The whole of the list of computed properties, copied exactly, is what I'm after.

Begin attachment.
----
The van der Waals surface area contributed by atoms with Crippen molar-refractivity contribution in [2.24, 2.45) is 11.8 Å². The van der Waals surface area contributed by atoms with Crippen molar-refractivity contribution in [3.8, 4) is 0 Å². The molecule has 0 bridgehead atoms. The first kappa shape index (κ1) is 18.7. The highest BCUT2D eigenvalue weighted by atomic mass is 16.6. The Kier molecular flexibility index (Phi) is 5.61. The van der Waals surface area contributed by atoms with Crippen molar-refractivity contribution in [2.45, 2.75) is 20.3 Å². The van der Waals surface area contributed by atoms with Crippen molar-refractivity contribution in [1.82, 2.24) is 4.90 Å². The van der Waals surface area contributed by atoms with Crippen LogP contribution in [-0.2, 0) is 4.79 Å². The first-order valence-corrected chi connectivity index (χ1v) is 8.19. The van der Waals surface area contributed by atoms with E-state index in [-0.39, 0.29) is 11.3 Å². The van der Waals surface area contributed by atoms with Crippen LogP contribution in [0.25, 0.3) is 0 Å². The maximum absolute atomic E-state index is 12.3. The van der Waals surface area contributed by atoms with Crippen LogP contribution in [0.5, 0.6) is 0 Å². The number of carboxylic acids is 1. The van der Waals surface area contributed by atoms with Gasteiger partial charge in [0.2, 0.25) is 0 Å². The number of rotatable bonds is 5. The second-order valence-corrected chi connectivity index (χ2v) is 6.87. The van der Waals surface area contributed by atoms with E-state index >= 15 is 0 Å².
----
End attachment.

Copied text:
The van der Waals surface area contributed by atoms with Crippen molar-refractivity contribution in [2.24, 2.45) is 11.8 Å². The van der Waals surface area contributed by atoms with Crippen molar-refractivity contribution in [3.8, 4) is 0 Å². The molecule has 0 bridgehead atoms. The first kappa shape index (κ1) is 18.7. The highest BCUT2D eigenvalue weighted by atomic mass is 16.6. The Kier molecular flexibility index (Phi) is 5.61. The van der Waals surface area contributed by atoms with Crippen molar-refractivity contribution in [2.45, 2.75) is 20.3 Å². The van der Waals surface area contributed by atoms with Crippen molar-refractivity contribution in [1.82, 2.24) is 4.90 Å². The van der Waals surface area contributed by atoms with Crippen LogP contribution in [-0.2, 0) is 4.79 Å². The first-order valence-corrected chi connectivity index (χ1v) is 8.19. The van der Waals surface area contributed by atoms with E-state index in [-0.39, 0.29) is 11.3 Å². The van der Waals surface area contributed by atoms with Crippen LogP contribution in [0.25, 0.3) is 0 Å². The maximum absolute atomic E-state index is 12.3. The van der Waals surface area contributed by atoms with Crippen LogP contribution in [0.5, 0.6) is 0 Å². The number of carboxylic acids is 1. The van der Waals surface area contributed by atoms with Gasteiger partial charge in [0.2, 0.25) is 0 Å². The number of rotatable bonds is 5. The second-order valence-corrected chi connectivity index (χ2v) is 6.87. The van der Waals surface area contributed by atoms with E-state index >= 15 is 0 Å².